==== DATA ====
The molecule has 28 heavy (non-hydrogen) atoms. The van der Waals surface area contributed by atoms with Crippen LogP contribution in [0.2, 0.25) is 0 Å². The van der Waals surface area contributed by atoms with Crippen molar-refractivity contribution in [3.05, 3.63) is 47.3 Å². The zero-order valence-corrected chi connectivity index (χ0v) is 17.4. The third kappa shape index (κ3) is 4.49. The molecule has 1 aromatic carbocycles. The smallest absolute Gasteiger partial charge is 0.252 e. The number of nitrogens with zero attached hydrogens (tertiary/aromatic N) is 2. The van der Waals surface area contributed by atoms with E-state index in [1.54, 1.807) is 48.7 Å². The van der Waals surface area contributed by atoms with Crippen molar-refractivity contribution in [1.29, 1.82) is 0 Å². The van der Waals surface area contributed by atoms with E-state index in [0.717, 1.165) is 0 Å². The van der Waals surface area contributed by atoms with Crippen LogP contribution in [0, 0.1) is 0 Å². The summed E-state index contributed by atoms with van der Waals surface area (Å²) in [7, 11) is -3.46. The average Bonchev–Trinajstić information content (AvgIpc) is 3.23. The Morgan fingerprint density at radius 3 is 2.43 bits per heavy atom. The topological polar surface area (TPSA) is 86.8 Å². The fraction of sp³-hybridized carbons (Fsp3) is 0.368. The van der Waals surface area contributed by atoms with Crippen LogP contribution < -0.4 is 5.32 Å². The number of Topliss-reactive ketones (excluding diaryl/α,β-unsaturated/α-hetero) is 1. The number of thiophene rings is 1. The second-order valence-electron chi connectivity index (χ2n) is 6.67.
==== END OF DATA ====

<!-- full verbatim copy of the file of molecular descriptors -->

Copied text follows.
The molecule has 28 heavy (non-hydrogen) atoms. The van der Waals surface area contributed by atoms with Crippen LogP contribution in [0.2, 0.25) is 0 Å². The van der Waals surface area contributed by atoms with Crippen molar-refractivity contribution in [3.05, 3.63) is 47.3 Å². The zero-order valence-corrected chi connectivity index (χ0v) is 17.4. The third kappa shape index (κ3) is 4.49. The molecule has 1 aromatic carbocycles. The smallest absolute Gasteiger partial charge is 0.252 e. The number of nitrogens with zero attached hydrogens (tertiary/aromatic N) is 2. The van der Waals surface area contributed by atoms with E-state index in [1.54, 1.807) is 48.7 Å². The van der Waals surface area contributed by atoms with Crippen molar-refractivity contribution in [1.29, 1.82) is 0 Å². The van der Waals surface area contributed by atoms with E-state index in [0.717, 1.165) is 0 Å². The van der Waals surface area contributed by atoms with Crippen LogP contribution in [0, 0.1) is 0 Å². The summed E-state index contributed by atoms with van der Waals surface area (Å²) in [7, 11) is -3.46. The average Bonchev–Trinajstić information content (AvgIpc) is 3.23. The Morgan fingerprint density at radius 3 is 2.43 bits per heavy atom. The topological polar surface area (TPSA) is 86.8 Å². The fraction of sp³-hybridized carbons (Fsp3) is 0.368. The van der Waals surface area contributed by atoms with Crippen LogP contribution < -0.4 is 5.32 Å². The number of Topliss-reactive ketones (excluding diaryl/α,β-unsaturated/α-hetero) is 1. The number of thiophene rings is 1. The second-order valence-electron chi connectivity index (χ2n) is 6.67.